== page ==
March is finally here. This is the month where winter finally starts to lose its grip on South Dakota and spring starts to take over. Of course, we inevitably get nailed by one last spring blizzard (or maybe three, like last year) in later March or early April (or even early May). But, for the most part the days are getting longer and the high temps are getting higher (but not too high). This last week was a good example of that. Highs were generally in the 40s all week punctuated by a couple of inches of new snow on Friday night, which promptly melted away when the temperatures rose again on Saturday (but not before my long run, as you will see).

Sunday - 10.3 miles

Monday - 10.2 miles, played basketball at lunchtime (the first time I've done so since spraining my ankle playing three on three last month...I escaped unscathed)

Tuesday - 10 miles w/ 6 tempo. Nothing spectacular. It went reasonably well, but it did feel good to run outside in shorts and a t-shirt.

Wednesday - 14 miles. Did this one early in the morning, in the dark and fog. About halfway into it, I was running down a relatively lonely stretch of highway (all stretches of highway are relatively lonely in South Dakota at 5 AM). As I normally due, I was running facing traffic, but I would also scoot over to the opposite side of the road whenever a car approached me, always making sure I was on the shoulder on the opposite side of the highway from any vehicles. As I was happily cruising along, a cop car pulled up to me, lights flashing and all, so I stopped and the friendly officer rolled down his window to tell me I should stay on the side of the road so I wouldn't get hit. Well, no shit, Sherlock. I told him that's what I was doing and he drove off. Must've been a slow morning in Belle Fourche.

Thursday - 6 miles in the morning, another 5.5 in the afternoon. After the tempo run on Tuesday and the 14 miler on Wednesday, this was definitely a recovery day. The morning run especially was really slow, but I intentionally did it that way. I think I've been running my recovery runs too fast lately just because it felt alright, so I wore my heart rate monitor and made sure to keep my HR under 130.

Friday - 8 miles, more basketball.

Saturday - 18 miles. It had rained off and on all day Friday and when I awoke on Saturday morning I discovered that that rain had turned to snow. Yippee. There was a couple of inches of fresh, wet snow on the ground when I headed out for my run at about 9:30. The footing wasn't great, but it wasn't horrible either. A few stretches of busier road were actually clear, just wet, but the side streets and back roads were snow covered at first and then slushy toward the end of the run, which is even harder to run on than snow. It's not solid, like snow can be, but it also doesn't give way totally and after 16 miles or so, running on it can be pretty damn tiring. Lucky for me, the slushiest section of road I encountered was in the final mile. Up until that point, my feet were still dry but by the time I finished that last mile, my shoes and socks were dripping wet from slogging through the slush. Despite all that, I had a pretty good run with a solid long run pace and amazingly consistent splits. Of course, if I would've waited until after lunch I could've run on wet streets instead of snowy/slushy ones but, whatever, at least I got it over with.

Total - 82 miles

This coming week marks my last week of basebuilding. On March 15th, I officially began training for the Lean Horse Hundred. Hard to believe. It still seems so far away, especially given the weather. But in 25 short weeks I'll be slogging through a hot August day and night wondering what in the hell I've gotten myself in to. Should be a hoot.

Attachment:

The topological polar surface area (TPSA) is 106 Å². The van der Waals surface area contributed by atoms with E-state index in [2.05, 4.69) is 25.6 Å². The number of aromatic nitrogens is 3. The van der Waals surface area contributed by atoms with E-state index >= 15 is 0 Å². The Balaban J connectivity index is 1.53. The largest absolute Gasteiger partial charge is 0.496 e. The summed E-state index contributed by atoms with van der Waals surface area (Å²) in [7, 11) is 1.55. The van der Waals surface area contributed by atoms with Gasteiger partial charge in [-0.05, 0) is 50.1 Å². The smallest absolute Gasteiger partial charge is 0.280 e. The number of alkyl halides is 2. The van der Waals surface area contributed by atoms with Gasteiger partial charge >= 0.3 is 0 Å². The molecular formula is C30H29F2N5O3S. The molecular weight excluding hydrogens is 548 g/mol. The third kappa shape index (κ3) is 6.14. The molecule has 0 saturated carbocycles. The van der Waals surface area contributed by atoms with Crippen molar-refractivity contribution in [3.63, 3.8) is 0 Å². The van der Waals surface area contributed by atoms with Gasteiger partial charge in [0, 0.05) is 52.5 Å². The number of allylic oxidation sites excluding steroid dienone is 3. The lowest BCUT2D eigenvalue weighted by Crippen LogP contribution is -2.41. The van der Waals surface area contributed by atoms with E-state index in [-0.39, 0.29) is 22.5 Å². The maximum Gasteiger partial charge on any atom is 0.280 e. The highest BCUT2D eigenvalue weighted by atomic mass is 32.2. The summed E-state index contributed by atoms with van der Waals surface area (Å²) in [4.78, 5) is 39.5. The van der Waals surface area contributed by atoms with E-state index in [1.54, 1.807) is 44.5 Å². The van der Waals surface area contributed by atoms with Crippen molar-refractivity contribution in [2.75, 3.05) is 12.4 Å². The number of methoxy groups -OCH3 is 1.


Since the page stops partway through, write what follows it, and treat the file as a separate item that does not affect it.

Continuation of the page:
Monday, March 1, 2010

Marathon and Beyond

Well, this past week I officially became a published author. Back in 2008, just after I qualified for Boston in Missoula, I sat down and hammered out the story of how I became a runner, and then a marathoner, and then a marathoner trying to qualify for Boston. I emailed it to the editor at Marathon and Beyond and basically forgot about it. A couple of months later, I had a publishing contract and, finally, this past week the article appeared in their March/April issue, which includes a special section on the Boston Marathon. It's not like I can quit my day job anytime soon, but it was pretty cool to actually see it in print. If you'd like to check it out, your best bet is to visit your local running store and see if they carry it (Marathon and Beyond doesn't have the widest circulation in the world). I know some Barnes and Nobles carry it too, but not all of them. If you're really desperate to read it, you can order back issues directly from the Marathon and Beyond website (

I did some running this week too. After three straight weeks of 80+ miles, I took a planned cutback week (although I didn't really feel like I needed it, but I guess the point is to do it before you feel like you need to....kind of like drinking before you feel thirsty). I'm in an incredible groove right now (knock on wood). The majority of my runs lately have been around 30 seconds per mile faster than I normally would run but the pace feels effortless. Don't know why that is, but I really don't give a damn either. I'll just roll with it as long as it continues.

Sunday - Rest. Didn't want to, but I made myself.

Monday - 6.3 miles in the morning, 5 in the afternoon.

Tuesday - 9 miles with 8x800 intervals. Had to run it on the indoor track, which kinda sucked, but it ended up going alright.

Wednesday - 7 miles.

Thursday - 9 miles.

Friday - 16 miles. This one was a doozy. I ran a loop that I pretty much always negative split because of the terrain (all the biggest, longest uphills are in the first half). This time, I didn't glance at my Garmin at all between the halfway point and about mile 13, I was just running by feel. When I did take a peek, I realized that I was running sub-8 pace and that my overall pace was 8:08, over 20 seconds faster than I would normally run a long run. But it didn't feel like I was pushing at all. So, I decided to see if I could get my overall pace under 8 minutes for the entire run and did push the pace for the last 3 miles. I ended up running a 6:35 final mile (that pace was hurting by the end) and ended up with a 7:57 overall pace.

Saturday - 8 miles. Expected to feel a little sluggish after the long run on Friday but I didn't. Ended up running 8:08 pace and it felt like 9:08 effort. When I finished the 8 miles I didn't feel like I'd even really run.

Total - 60.3 miles

Ramping the mileage back up this week and hoping things keep on clicking like they are. I would gladly stay in the this groove for a long, long time if it was up to me.